Published on May 10th, 2021
April 2021 | Equity Commentary
The good news continued in April, with the S&P 500 index crossing 4,000 for the first time. The U.S. economy posted real GDP growth of 6.4% in Q1, nearly surpassing the pre-pandemic level of GDP. Earnings season in the U.S. is also off to a strong start, with better-than-expected results arriving as pandemic risks fade into the background. In our view, growing optimism is being reflected in sustained investor appetite for risk assets.
Earnings season is in full swing, and early signs indicate American corporations are in robust financial health. As of April 30, 87% of reporting S&P 500 companies delivered better-than-expected results, which is far higher than the historical average of 65%. Should the trend largely hold, corporate America could deliver the highest share of quarterly earnings beats since 1994.
Importantly, corporations are not just barely beating estimates—they are surprising significantly to the upside. According to data firm Refinitiv, corporations have historically beaten estimates by an average of 3.6%, but so far in Q1 2021, profits have been averaging 22.8% above expectations. All told, the recent string of strong results has S&P 500 companies on track to post their fastest rate of earnings growth since at least 2010. The caveat is that corporations have the benefit of coming off historically weak comparisons in 2020, but at the same time, earnings have rarely looked this good.
Retail sales and capital goods orders have surged beyond prior cycle peaks, which suggests more upside to S&P 500 revenue forecasts in the coming months. After the 2008 Financial Crisis, it took retail sales and capital goods orders 41 and 46 months, respectively, to pass prior peaks. In aggregate, these economic readings suggest the US economy is experiencing one of the strongest recoveries in decades.
The labor market is also showing signs of marked improvement, with the number of job openings very close to its pre-pandemic peak. Weekly unemployment claims and monthly layoff announcements have fallen to post-pandemic lows. In the Fed’s recently published Beige Book, a common theme emerged: employers were reporting shortages of workers, and many said they were having difficulty hiring. Among the areas reporting the most shortages: drivers, entry-level workers, childcare, nurses, and information technology. In other words, a fairly diverse range of jobs.
The labor force is estimated to be 5 million lower than it was before the pandemic, as many people dropped out of the labor force for a variety of reasons – boomers retiring, women staying home for childcare, people fearful of catching and spreading the virus, and/or folks who are content living on expanded unemployment benefits. But the large number of job openings—and employer frustration in filling them—may be best explained by the Economic Policy Institute’s Heidi Shierholz: “One reason is that in a system as large and complex as the U.S. labor market, there will always be pockets of bona fide labor shortages at any given time. But a more common reason is employers simply don’t want to raise wages high enough to attract workers. Employers post their too-low wages, can’t find workers to fill jobs at that pay level, and claim they’re facing a labor shortage.” April’s weaker-than-expected jobs report – with U.S. employers adding 266,000 jobs versus the expected 1 million – may be anecdotal evidence of Ms. Shierholz’s theory playing out.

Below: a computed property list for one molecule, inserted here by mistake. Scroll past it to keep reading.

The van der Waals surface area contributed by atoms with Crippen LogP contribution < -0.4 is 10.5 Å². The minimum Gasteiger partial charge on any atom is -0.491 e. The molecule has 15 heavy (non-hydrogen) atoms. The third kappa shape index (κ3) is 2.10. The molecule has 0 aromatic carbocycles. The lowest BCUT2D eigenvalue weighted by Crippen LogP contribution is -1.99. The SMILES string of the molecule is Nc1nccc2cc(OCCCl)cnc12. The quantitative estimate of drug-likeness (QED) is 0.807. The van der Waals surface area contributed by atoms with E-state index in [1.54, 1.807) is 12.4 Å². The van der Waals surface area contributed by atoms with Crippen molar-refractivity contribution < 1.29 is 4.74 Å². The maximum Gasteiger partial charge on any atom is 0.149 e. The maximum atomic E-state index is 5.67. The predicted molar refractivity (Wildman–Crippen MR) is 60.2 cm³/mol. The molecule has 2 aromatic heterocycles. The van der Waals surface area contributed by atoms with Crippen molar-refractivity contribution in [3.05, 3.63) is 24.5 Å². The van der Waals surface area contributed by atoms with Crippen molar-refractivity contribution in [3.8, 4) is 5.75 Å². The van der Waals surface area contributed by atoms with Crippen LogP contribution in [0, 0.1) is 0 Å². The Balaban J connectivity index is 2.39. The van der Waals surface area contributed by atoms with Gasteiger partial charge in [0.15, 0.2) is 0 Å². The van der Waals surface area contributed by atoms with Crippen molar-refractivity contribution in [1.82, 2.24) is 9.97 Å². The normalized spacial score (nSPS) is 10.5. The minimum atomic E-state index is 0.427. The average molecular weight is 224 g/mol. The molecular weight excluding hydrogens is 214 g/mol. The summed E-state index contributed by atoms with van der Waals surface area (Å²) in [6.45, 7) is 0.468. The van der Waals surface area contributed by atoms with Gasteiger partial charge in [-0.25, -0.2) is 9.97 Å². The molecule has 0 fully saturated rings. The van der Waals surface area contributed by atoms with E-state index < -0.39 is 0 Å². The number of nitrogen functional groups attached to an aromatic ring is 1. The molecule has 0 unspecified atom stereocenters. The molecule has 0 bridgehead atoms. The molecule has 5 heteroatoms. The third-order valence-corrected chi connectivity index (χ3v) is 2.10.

Only a few weeks after the passage of the $1.9 trillion American Rescue Plan, President Biden is now pushing another $1.8 trillion package called the “American Families Plan” (this in addition to the $2.3 trillion infrastructure plan). This plan aims to expand educational opportunities and childcare, funded partly by the largest proposed tax increase on wealthy Americans in decades. The initial proposal for tax increases includes pushing the top marginal rate for individuals to 39.6%, increasing corporate taxes to 28% from 21%, and raising capital gains taxes to 43.4% for individuals who earn over $1 million annually, inclusive of the 3.8% net investment income surtax. Treasury Secretary Janet Yellen is also negotiating with foreign allies to institute a global minimum corporate tax.
It’s quite a bit to digest. Government spending feeds directly into GDP growth, but higher taxes can create distortions in the markets, particularly if the capital gains rate is doubled for a slice of the population. Efficient allocation of capital is another story altogether. At the end of the day, we know from history to watch what politicians do, not what they say. With a narrowly divided Congress, many of these proposals will likely be watered down if they make it to the finish line at all. The biggest risk to the markets in the interim, in our view, could be the legislative uncertainty to follow.
The U.S. has arguably turned a decisive corner in the battle against Covid-19. Hospitalizations in Michigan – the worst hot spot in the U.S. – are falling again, and some states are reporting zero new coronavirus deaths for the first time in a year. More than half of American adults, or close to 150 million people, have received at least one vaccine dose. In the EU, officials have finally accelerated the pace of vaccinations to the point where they are above the rate in the U.S., helping to spur a material downturn in new infections there. Brighter days look to be ahead.
As of April 30, 2021